Over the years FiOP has considered issues around end of life. We have held civic café events; seminars and had a brilliant lecture from Baroness Neuberger. Working with Good Life; Good Death; Good Grief we have tried to encourage people to have conversations about death and dying from a practical point of view but also a spiritual one. It is important to find ways of having such conversations in whatever way emerges to suit family and friends.
Elizabeth Mackinlay writes about our reluctance to discuss death and dying in her book Palliative Care, Ageing and Spirituality, because we don’t know how to speak about death; because we deny it and because dying has gradually moved from the intimacy of home to institutions like hospital. We need to understand our own reluctance.
However, there is a strong connection between palliative care and spirituality which is why FiOP is holding a joint conference with the Scottish Partnership on Palliative Care. Whilst our aim is to consider the impact of recent policy initiatives in both areas, we want to highlight the importance of having a focus on the spiritual needs of the individual at the end of life as being intrinsic to good palliative care.
The Strategic Framework for Action on Palliative and End of Life Care stresses the principle that ‘each individual person’s physical, psychological, social and spiritual needs are recognised and addressed as far as it is possible’.
World Health Organisation (2010) highlights that palliative care aims to improve the quality of life for people who have a life-threatening illness and is defined as:
an approach that improves the quality of life of patients and their families facing the problems associated with life-threatening illness, through the prevention and relief of suffering by means of early identification and impeccable assessment and treatment of pain and others problems, physical psychosocial and spiritual.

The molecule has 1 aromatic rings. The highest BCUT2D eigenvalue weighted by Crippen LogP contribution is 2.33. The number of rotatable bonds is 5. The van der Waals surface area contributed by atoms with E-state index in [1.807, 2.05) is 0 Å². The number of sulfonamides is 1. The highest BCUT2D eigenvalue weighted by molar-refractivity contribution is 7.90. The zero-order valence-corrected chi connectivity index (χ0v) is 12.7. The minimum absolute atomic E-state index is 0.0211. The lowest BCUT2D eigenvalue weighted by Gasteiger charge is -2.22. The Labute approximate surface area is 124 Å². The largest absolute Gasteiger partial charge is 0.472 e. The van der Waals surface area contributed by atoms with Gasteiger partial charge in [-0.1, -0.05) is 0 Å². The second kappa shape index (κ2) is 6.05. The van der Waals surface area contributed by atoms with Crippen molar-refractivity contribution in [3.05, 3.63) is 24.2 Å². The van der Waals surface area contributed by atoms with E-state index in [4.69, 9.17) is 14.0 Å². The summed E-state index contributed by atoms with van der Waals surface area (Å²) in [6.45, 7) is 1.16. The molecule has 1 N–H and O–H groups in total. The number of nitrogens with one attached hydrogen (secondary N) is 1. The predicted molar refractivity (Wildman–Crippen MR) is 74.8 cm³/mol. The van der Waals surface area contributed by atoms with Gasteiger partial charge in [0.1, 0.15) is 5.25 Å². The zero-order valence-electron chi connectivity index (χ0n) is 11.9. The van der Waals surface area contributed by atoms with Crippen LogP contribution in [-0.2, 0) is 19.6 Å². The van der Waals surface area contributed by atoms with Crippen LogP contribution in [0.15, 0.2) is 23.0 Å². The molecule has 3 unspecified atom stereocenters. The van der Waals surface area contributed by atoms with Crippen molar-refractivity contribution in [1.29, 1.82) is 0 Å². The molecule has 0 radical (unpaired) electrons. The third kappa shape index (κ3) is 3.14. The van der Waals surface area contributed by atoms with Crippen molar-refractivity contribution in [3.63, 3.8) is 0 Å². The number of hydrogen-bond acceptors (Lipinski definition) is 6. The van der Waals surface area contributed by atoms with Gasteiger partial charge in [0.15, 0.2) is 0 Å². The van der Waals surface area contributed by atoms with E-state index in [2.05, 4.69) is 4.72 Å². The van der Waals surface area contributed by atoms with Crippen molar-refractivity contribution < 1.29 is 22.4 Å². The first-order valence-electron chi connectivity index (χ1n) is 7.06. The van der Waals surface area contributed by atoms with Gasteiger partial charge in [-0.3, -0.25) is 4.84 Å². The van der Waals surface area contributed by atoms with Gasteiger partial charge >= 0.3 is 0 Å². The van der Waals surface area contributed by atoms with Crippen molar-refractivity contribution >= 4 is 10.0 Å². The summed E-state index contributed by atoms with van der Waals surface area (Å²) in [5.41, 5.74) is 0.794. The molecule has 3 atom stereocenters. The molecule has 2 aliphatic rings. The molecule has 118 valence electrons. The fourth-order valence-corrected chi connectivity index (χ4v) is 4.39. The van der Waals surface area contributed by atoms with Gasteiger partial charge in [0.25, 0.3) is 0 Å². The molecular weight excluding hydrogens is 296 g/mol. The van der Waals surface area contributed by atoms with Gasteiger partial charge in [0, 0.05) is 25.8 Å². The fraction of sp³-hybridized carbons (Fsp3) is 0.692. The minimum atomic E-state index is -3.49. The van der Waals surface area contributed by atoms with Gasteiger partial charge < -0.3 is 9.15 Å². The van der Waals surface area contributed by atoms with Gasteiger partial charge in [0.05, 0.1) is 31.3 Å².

In this context we are talking about meaning and purpose in life and relationship. For some this is around religion but for others it embraces different dimensions but which enable people to make sense of their lives which is particularly relevant to those who are facing death.
The importance of ‘presence’ is discussed by many authors but Steve Nolan eloquently illustrates this issue in relation to spiritual care through:
- recognising and owning one’s personal anxiety about death – mindfulness of being
- attending to the other person – listening attentively
- staying with the other – willing to go along the journey as far as being invited to share
- being open to change within oneself.
Our conference will consider how our policies and practice enable an improved quality of life and the books referred to help us to better understand these issues.
Book your place at our conference on 7 June 2016.
- Palliative Care; Ageing and Spirituality; A Guide for Older People and Families.
- Elizabeth Mackinlay; Jessica Kingsley (2012)
- Strategic Framework for Action on Palliative and End of Life Care 2016-2021 Scottish Government (2015)
- Spiritual Care at the end of Life; Steve Nolan; Jessica Kingsley (2012)